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NVIDIA’s Next Generation GPU: MCM?

Recently, we’ve heard rumors that NVIDIA Corporation is targeting a MCM design for their next-generation server GPU. While future product details are scarce and volatile, we can guess at Nvidia’s aims by looking at their research. A 2017 paper co-authored by Nvidia lays out the goals and challenges of MCM GPU design.

Sidestepping Moore’s Law Means New Challenges

With SLI’s death, Nvidia was stuck making huge monolithic dies in pursuit of better performance. Monolithic dies are showing their limits. So Nvidia aims to create a scalable, easy-to-manufacture solution with MCM – kind of like AMD’s first generation Epyc/Threadripper offerings. The 2017 paper investigates a 64 SM per-die config and bases it off scaled-up Pascal (Nvidia’s latest arch in 2017)1. With 256 SMs at 1 GHz, this config would achieve 64 TFLOPs.

A diagram of the paper’s proposed MCM solution.
GA102’s global memory hierarchy, for reference

But MCM is not easy. Cross-die data transfers are power hungry and introduce extra latency, compared to transfers within a monolithic die. For die-to-die links, Nvidia’s Ground Referenced Signaling (GRS) on 28nm consumes 0.54 pJ/bit at 20 Gb/s. Nvidia estimates on-die transfers consume 80 fJ/bit1.

Hypothetical monolithic figure represents the proposed MCM config, but as one gigantic die.

Clearly there’s a (power) price to pay with MCM. Make no mistake; a GPU scaled-up via MCM will draw massive amounts of power and require cooling to match. Alternatively, it could be clocked low (like 1 GHz in the paper) and rely on massive parallelism to efficiently deliver more performance. But that hasn’t been the trend recently with consumer parts. The RTX 3080 for example, targets 1710 MHz boost and 320W board power with 68 SMs3. Nvidia will probably want to spend as little power on cross-die transfers as possible, and put that power budget into higher clocks. From the paper, we see a variety of proposed techniques.

Reducing Cross-Die Traffic – All the Tricks…

Caches are the first stop. A 16 MB L1.5 cache is placed in front of the cross-die links, and only reduces cross-die traffic. On average, this L1.5 cache reduced cross-die bandwidth by 28%. Traditional L2 capacity is reduced, down to 32KB. This tiny L2 still sits in front of the memory controller, and helps accelerate atomic operations.

Then, scheduling decisions get tuned to place consecutive thread groups (CTAs) on the same die, hoping to exploit data locality between them. Traditionally, CTAs were round-robin assigned to SMs. The proposed scheme isn’t too different, but tries to fill dies one after another. The 16MB L1.5 synergizes with this when consecutive CTAs wind up sharing data in the L1.5. On average, better scheduling reduced cross-die bandwidth by 33%.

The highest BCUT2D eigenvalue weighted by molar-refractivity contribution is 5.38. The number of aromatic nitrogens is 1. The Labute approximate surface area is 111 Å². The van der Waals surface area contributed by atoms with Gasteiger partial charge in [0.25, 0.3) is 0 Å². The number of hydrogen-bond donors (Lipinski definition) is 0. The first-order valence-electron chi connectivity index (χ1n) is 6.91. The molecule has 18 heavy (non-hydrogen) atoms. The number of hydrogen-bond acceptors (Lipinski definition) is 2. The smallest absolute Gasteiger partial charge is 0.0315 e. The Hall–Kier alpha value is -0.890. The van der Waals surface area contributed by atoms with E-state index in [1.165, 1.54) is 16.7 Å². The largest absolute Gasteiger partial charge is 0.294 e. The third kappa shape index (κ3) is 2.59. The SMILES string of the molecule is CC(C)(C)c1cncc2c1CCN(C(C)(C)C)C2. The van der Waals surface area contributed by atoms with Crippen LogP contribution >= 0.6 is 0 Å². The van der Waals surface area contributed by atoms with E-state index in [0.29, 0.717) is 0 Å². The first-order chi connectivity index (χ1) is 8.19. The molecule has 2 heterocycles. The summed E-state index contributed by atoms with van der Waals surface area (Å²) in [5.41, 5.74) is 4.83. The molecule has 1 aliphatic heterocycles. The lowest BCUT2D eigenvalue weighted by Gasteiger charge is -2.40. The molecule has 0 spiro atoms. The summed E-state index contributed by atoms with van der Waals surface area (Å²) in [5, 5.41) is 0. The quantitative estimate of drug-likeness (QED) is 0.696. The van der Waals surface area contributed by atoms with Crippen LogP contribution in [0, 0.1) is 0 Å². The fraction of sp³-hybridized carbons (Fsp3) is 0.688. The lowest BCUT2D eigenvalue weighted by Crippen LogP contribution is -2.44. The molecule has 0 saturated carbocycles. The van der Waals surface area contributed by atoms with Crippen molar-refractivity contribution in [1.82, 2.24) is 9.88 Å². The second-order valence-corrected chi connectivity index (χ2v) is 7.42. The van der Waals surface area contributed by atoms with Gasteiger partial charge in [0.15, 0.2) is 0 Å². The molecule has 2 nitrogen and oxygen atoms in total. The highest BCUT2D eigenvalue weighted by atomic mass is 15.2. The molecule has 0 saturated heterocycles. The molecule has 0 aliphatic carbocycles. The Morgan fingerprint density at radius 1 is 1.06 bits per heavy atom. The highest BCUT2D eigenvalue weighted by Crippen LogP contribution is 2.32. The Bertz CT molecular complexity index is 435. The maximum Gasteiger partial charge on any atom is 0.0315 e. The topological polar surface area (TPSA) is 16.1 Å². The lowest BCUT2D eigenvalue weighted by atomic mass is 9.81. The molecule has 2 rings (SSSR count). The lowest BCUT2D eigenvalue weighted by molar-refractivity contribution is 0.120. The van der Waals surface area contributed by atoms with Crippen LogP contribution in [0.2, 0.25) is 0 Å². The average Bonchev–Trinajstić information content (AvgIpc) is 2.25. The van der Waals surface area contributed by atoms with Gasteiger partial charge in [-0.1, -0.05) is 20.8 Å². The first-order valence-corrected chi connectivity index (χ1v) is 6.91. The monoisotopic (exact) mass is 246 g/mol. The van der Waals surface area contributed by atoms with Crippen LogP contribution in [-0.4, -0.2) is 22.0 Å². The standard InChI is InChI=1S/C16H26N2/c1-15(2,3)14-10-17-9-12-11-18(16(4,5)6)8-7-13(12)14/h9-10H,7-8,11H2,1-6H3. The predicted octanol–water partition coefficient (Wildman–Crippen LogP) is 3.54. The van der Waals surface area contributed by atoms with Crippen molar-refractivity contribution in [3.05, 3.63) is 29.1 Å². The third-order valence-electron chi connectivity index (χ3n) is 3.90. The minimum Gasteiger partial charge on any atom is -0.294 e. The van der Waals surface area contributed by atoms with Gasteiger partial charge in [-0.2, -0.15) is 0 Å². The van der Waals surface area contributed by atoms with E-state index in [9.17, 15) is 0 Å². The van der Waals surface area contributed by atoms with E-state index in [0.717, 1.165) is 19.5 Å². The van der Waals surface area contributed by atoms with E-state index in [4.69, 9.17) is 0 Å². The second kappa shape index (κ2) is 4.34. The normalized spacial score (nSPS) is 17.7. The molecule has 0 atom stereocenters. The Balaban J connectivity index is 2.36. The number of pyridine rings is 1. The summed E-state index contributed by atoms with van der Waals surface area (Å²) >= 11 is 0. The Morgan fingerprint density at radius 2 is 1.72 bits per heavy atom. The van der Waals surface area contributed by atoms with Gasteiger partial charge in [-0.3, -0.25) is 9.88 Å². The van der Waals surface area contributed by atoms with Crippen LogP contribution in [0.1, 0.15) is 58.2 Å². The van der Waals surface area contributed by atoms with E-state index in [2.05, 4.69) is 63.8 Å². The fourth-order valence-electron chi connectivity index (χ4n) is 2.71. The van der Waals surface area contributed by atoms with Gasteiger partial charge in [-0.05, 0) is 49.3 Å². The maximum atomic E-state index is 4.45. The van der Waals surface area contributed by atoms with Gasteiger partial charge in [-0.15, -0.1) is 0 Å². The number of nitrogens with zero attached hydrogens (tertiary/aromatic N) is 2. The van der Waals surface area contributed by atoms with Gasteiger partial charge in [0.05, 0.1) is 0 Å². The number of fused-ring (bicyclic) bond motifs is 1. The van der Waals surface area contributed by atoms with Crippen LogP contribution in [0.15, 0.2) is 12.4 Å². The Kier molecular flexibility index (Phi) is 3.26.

Finally, page mapping decisions are made with the MCM design in mind. When a SM first touches a memory page, it gets mapped to VRAM belonging to its die. This hopefully keeps memory access local to a die. The driver carries out this optimization, opening the door up to further tuning.

Overall, the optimized MCM design reduces cross-die bandwidth by 5x.

How About Graphics and Games – A Thought Experiment

The paper only evaluates compute workloads. So here’s a thought experiment with a graphics workload. On a 4K frame from the FFXIV Shadowbringers benchmark, Nsight Graphics’s speed-of-light metrics indicate 45% VRAM and 33.7% L2 bandwidth utilization on my GTX 1080. GP104’s theoretical L2 bandwidth has been measured to around 980 GB/s4. The GTX 1080’s 256-bit GDDR5X bus provides 320 GB/s of bandwidth. Thus, about 330 GB/s of L2 bandwidth and about 144 GB/s of VRAM bandwidth were used.

A frame from the FFXIV Shadowbringers benchmark, captured for profiling with Nsight Graphics. I picked a particularly challenging scene.

That frame took 54.62 ms to render (18.3 fps). If we target 4K 144 fps, or 6.9 ms per frame, we’d consume about 7.9x as much bandwidth. Specifically, 2.6 TB/s of L2 bandwidth and 1.14 TB/s of VRAM bandwidth would be needed. If we simply built a 4-die MCM config, with L2 partitions tied to memory controllers (as it is on current GPUs):

Hypothetical basic MCM-ified Giant/Fast Pascal running a difficult frame at 144 fps

Interestingly, 768 GB/s full duplex links are enough to handle cross-die bandwidth needs in this scenario. An optimized MCM design will of course use less bandwidth. Process enhancements (remember, the paper evaluated 28nm) will also lower link power or increase link bandwidth, while offering further opportunities to reduce cross-die bandwidth needs. Larger caches come to mind.

Because cross-die bandwidth needs can be met with a minor power penalty, manufacturing small dies and scaling out with MCMs can enable massive GPU designs. On the other hand, these MCM GPUs will stretch cooling designs even further, particularly if Nvidia keeps pushing stock clocks to the edge of stability.

Finally, taking advantage of a massive GPU, monolithic or not, presents another challenge. Nvidia readily admits that performance does not scale linearly with compute capacity. 15 of the 48 applications evaluated in the paper don’t spawn enough threads to fully utilize 256 SMs. Developers will need to optimize their workloads to utilize additional parallelism. In conclusion, MCM GPUs are promising. But we may not see the full performance improvements right away.


  1. MCM-GPU: Multi-Chip-Module GPUs for Continued Performance Scalability
  2. The Demand for Ultra-Bandwidth Solutions
  3. Nvidia Ampere GA102 GPU Architecture
  4. Dissecting the Nvidia Turing T4 GPU via Microbenchmarking